Miguel R. Abboud, MD
Professor and Chairman, Department of Pediatrics and Adolescent Medicine, American University of Beirut Medical Center, Beirut, Lebanon
Dr Miguel Abboud is the past and founding Medical Director and Professor of Pediatrics at the Children’s Cancer Center of Lebanon, American University of Beirut Medical Center, Beirut, Lebanon (AUBMC). Dr Abboud is also the head of the Sickle Cell Program in the division of Pediatric Hematology/Oncology at AUBMC
Born in 1956, Dr Abboud obtained a BS with Distinction from the American University of Beirut in 1978, followed by a medical degree from the same institution in 1982. Dr Abboud then undertook a series of fellowships in pediatrics at the Memorial Sloan-Kettering Cancer Center and The New York Hospital, Cornell University Medical Center, New York, USA, from 1984 to 1989, before holding a number of positions at the Department of Pediatrics, Medical University of South Carolina, Charleston, South Carolina, USA.
Dr Abboud has won several awards and honors, including: Teacher of the Year Award for the Department of Pediatrics (2005–2006); the Miracle Maker Award from A.H. Robbins (1995); and the Mitchell Rubin Research Award in Pediatrics, Medical University of South Carolina (1993). Dr Abboud is a member or fellow of a number of international societies and associations, and is a peer-reviewer for major international journals and is a member of the Editorial Board of Transplantation. Dr Abboud was a member of the Executive Committee and Steering Committee of the Stroke Prevention Study in Sickle Cell Disease, the Steering Committee of the BABYHUG Clinical Trial, and the Executive Committee of STOP II.
Dr Abboud is a member of the American Board of Pediatrics and the American Board of Pediatric Hematology/Oncology. He has authored or co-authored over 100 research publications. His research focuses clinical problems in sickle cell disease and as well as the economic aspects of care for children with cancer and blood disorders.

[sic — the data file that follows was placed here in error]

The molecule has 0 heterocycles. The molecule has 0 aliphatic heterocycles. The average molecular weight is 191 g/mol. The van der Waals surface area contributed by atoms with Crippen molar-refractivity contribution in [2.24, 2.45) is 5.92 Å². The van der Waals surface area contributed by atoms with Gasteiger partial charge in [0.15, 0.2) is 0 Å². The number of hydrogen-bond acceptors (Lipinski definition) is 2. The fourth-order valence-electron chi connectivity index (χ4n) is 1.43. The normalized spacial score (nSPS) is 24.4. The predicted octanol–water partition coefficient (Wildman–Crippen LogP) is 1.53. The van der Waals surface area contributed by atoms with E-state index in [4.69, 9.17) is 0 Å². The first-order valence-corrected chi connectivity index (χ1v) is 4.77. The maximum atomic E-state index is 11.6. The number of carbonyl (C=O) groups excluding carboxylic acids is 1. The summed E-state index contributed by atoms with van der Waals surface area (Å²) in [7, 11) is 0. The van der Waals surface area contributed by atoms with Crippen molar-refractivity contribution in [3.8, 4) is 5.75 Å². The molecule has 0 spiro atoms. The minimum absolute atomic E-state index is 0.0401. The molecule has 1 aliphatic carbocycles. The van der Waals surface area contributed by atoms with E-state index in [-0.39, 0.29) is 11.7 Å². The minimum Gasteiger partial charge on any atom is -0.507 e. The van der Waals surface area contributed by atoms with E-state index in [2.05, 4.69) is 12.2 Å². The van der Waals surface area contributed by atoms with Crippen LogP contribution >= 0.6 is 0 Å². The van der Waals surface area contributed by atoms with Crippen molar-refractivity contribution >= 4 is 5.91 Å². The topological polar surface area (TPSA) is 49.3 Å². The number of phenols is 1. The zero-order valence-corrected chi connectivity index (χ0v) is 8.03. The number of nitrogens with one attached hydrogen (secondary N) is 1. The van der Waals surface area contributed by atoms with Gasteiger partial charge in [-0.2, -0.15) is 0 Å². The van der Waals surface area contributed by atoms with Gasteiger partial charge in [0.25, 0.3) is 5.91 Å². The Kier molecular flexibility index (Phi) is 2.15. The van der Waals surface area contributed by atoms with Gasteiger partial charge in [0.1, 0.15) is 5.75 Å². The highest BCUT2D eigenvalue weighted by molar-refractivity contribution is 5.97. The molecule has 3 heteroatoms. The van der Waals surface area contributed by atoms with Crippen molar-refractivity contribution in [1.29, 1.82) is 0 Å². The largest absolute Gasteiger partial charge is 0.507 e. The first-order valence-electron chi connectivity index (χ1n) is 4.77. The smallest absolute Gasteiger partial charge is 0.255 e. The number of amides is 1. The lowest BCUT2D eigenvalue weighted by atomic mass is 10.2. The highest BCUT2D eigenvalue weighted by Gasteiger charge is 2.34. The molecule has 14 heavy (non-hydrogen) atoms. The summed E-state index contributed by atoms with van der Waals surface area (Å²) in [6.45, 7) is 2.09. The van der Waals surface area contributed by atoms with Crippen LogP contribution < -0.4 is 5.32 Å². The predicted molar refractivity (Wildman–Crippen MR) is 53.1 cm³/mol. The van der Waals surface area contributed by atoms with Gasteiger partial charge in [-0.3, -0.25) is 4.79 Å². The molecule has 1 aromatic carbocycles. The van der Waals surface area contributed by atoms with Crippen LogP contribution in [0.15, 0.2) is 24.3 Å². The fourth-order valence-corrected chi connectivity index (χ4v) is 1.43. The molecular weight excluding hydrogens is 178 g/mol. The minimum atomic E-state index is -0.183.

Abstract: The many faces of sickle cell disease
Sickle cell disease (SCD) is the most common monogenetic disorder worldwide, with incidence even higher among families from tropical and subtropical regions where malaria is, or was, common. A mutation in the β-haemoglobin (Hb) gene results in a mutant form of haemoglobin known as sickle haemoglobin (HbS). Under low oxygen conditions, this mutation promotes polymerization (aggregation) of the HbS, which distorts red blood cells into a sickle shape and decreases their elasticity, thus increasing their rate of haemolysis. Different faces of pathophysiology include the combination of haemolytic anaemia and vaso-occlusive disease (caused by excessive adhesion of rigid and deformed RBCs to the activated vascular endothelium in low-shear areas such as post-capillary venules) that leads to complications in SCD patients, such as painful episodes and the elevated risk of stroke. Despite this common and seemingly simple pathophysiology the clinical manifestations of the disease are varied within population groups and even in the same family
A better understanding of the pathophysiology of SCD, and the increasing number of clinical trials conducted during the past decade have resulted in improved prognosis for these patients The presentation will focus on several of clinical trials, to discuss the evidence base for the many faceted current comprehensive approach to the management of patients with SCD that includes, simple but effective measures such as immunizations and penicillin, transfusion, hydroxyurea as well as complex procedures such as bone marrow transplantation. The many faces of sickle cell disease in different geographic locations will also be discussed comparing approaches in developed countries in contrast to countries with limited resources.